Gery set up three, ordinary candles in a triangle configuration, about 4 inches apart from each other. The two votive candles are left over from a world-record attempt by Gery’s friend Robert Dante at the 2013 Annie Oakley Western Arts Showcase.  One of them is sitting on a tin root beer mug and the other flat on the mat that’s covering the top of the wooden stool on which the candles are resting. The third candle is a stick-type, utility candle sitting in a cheap, sterling silver holder.

    Arranged in a triangle, shortest to tallest, the candles are not secured to the surface or holder in any way. The goal was to snuff each candle, one at a time, smoothly, and carefully, regardless of their position or height.

    “It doesn’t matter what kind of popper or whip you use for candle snuffing,” Gery says. “Your level of skill is what matters and how much time you’re willing to put in on it. You also have to keep in mind that the whip should never touch the wax or wick of the candle. Only moving air is necessary to achieve the proper results.”

    The whip being used here is a 6-foot, Indiana Jones style, natural tan (turned brown with age) bullwhip made by Joe Strain around 2001. It’s a rough and rugged piece of equipment and Gery’s favorite whip. It’s his “go to” for just about everything. There’s nothing special about the whip at all. It’s got about a 24-inch fall on it (white hide) and about a 5-inch popper made of upholstery nylon.

    Whip candle snuffing was first done on film in the 1920s by actor Douglas Fairbanks. In “Don Q: Son of Zorro,” Fairbanks snuffed a single flame from a candle held by a bystander. In 1998, Anthony Hopkins appeared to leisurely snuff out candles on a candelabra with a relaxed, practiced hand. Unlike Fairbanks, however, Hopkins’ candles were tricked out by the prop masters with air tubes so all he had to do with crack the whip and the prop guys did the rest, off camera. For this demonstration, the video is unedited and there were students, professionals and bystanders at the studio watching as it was shot.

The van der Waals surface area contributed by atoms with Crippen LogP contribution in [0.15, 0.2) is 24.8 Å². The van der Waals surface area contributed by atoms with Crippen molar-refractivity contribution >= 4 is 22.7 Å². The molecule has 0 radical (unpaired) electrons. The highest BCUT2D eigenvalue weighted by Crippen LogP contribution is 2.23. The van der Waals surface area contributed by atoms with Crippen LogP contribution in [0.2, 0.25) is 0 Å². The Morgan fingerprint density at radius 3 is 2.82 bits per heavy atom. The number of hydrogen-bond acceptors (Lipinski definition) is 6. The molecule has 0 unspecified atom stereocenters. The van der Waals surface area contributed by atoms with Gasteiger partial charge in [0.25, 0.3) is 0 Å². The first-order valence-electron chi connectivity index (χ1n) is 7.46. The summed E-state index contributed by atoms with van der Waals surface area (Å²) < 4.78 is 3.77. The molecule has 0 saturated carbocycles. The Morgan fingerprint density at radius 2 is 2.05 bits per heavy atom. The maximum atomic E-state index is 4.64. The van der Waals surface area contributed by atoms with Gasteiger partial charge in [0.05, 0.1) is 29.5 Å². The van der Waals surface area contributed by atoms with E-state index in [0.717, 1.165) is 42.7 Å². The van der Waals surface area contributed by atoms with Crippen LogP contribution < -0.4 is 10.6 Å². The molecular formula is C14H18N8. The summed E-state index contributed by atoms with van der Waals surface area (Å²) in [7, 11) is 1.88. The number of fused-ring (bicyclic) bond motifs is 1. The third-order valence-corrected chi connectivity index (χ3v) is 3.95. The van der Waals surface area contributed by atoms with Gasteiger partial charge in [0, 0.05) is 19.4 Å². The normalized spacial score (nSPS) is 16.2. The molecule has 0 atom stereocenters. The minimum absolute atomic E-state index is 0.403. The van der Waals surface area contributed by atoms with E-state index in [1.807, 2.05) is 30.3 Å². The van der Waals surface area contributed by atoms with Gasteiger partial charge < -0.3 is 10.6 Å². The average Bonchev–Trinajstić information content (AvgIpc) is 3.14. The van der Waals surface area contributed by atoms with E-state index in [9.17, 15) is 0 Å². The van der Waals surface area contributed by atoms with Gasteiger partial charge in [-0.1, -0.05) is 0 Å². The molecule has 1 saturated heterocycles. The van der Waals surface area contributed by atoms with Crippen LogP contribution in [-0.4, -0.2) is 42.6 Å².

Enjoy!


  • IMG_0324Bullwhip Lesson with Gery L. Deer: Candle Snuffing

    April 2014 – For many years, The Whip Artistry Studio director, Gery L. Deer, has been asked to produce some “how to” videos and here is the first of those. Here, Gery teaches whip student, Hollie Bradley, how to snuff out a candle with a whip. This is one of the most common whip tricks, dating back (on film) to Douglas Fairbanks in “Don Q: Son of Zorro” (1925).

    Here, Gery teaches Hollie the art of the direct candle snuff, using basic, vertical utility candles and a 5 1/2 foot, 8-plait, single-belly kangaroo whip with an ordinary nylon popper (not polypropylene). The direct candle snuff uses the circus crack (cattleman’s crack) to blow the candle out straight across, rather than the easier ‘scoop vacuum’ version, using a variation of the sidearm crack. This was the very first time Hollie ever tried the candle snuff. Great job, Hollie! (Our thanks to Rich Hoffman for the video clip!)